… with marriage equality in New York and New Hampshire, the repeal of DADT and President Obama stepping away from DOMA, 2011 really does feel like a tipping point. …

The feature also makes another, more disturbing point: That anti-gay forces have flipped the script and now portray themselves as the “˜oppressed majority.’

Well, “tipping points” are inclining or leaning, not firmly planted and forever settled. Back-lashing is inevitable, as those opposed to Queer equality find themselves in the smaller side of poll results.

The twelve week HRC Equality Bus Tour “” well, it’s a bit ironic, given the “under the bus” language used by many, including in Queerdom, to describe how it’s felt at times. But I also think it may be somewhat helpful. The release included information from a recent, nationwide poll that “found Americans widely support LGBT equality issues but more work remains to be done – particularly in the South and Midwest where support lags other regions.” The tour “will travel to 17 cities in 11 states and D.C., with particular emphasis on the Midwest and South where there are limited legal protections for LGBT people and living openly and honestly can be difficult.” In order of visit: Utah, Nebraska, Kansas, Missouri, Louisiana, Texas, Arkansas, Kentucky, DC, Georgia, Alabama and Florida. Of these states,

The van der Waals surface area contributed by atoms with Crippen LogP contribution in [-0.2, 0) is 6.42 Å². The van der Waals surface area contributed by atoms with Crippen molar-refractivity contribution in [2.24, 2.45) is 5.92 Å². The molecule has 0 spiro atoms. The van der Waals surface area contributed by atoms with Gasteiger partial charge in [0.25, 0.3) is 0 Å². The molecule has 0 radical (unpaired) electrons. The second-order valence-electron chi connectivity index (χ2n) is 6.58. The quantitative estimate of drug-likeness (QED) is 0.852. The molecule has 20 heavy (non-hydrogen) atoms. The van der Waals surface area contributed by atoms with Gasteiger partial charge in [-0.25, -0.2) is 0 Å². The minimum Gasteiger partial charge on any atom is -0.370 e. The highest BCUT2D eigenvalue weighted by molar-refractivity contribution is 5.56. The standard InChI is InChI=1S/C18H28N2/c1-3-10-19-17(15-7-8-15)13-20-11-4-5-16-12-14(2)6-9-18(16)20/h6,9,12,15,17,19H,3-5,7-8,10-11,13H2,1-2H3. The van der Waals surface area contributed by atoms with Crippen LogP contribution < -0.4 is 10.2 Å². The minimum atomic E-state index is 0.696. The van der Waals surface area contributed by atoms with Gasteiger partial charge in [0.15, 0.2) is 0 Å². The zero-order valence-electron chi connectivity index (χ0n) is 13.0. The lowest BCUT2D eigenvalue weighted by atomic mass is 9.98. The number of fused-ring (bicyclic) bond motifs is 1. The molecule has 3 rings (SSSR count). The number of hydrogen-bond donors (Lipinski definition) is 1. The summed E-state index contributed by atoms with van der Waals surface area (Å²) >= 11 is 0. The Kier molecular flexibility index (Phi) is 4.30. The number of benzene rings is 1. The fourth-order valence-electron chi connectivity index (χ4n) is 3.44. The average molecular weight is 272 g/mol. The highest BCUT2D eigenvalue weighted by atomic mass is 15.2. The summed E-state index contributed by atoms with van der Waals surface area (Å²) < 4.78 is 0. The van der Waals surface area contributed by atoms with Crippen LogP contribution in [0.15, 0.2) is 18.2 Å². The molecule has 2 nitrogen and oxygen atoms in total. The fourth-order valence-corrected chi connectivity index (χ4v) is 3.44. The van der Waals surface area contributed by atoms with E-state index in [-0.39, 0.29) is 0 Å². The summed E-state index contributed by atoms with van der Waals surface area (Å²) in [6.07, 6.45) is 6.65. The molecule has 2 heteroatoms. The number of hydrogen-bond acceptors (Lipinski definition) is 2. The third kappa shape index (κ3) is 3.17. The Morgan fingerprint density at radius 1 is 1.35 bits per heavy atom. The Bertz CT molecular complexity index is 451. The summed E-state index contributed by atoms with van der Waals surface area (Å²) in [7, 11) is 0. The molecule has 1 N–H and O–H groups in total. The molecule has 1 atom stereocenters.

none has a state-wide non-discrimination law including sexual orientation or gender identity. Additionally, none has any form of state relationship recognition and all have passed discriminatory constitutional amendments to ban marriage for same-sex couples. Many have laws prohibiting the positive discussion of gays and lesbians in schools and few have safe-schools laws that include LGBT students.

Note two things here: the efforts from the anti-LGBT groups, who have indeed whipped up an old argument, that they are, in fact, the victims. And second, HRC is taking the fight to the states where rights and protections are weakest. For that move by HRC, I give the activists at state and local levels all the credit, because they are the ones who have kept up “home” efforts, while simultaneously screaming for help from national organizations. This isn’t the first time such help has come. But that “the nation’s largest lesbian, gay, bisexual and transgender (LGBT) civil rights organization” is highlighting such efforts is significant.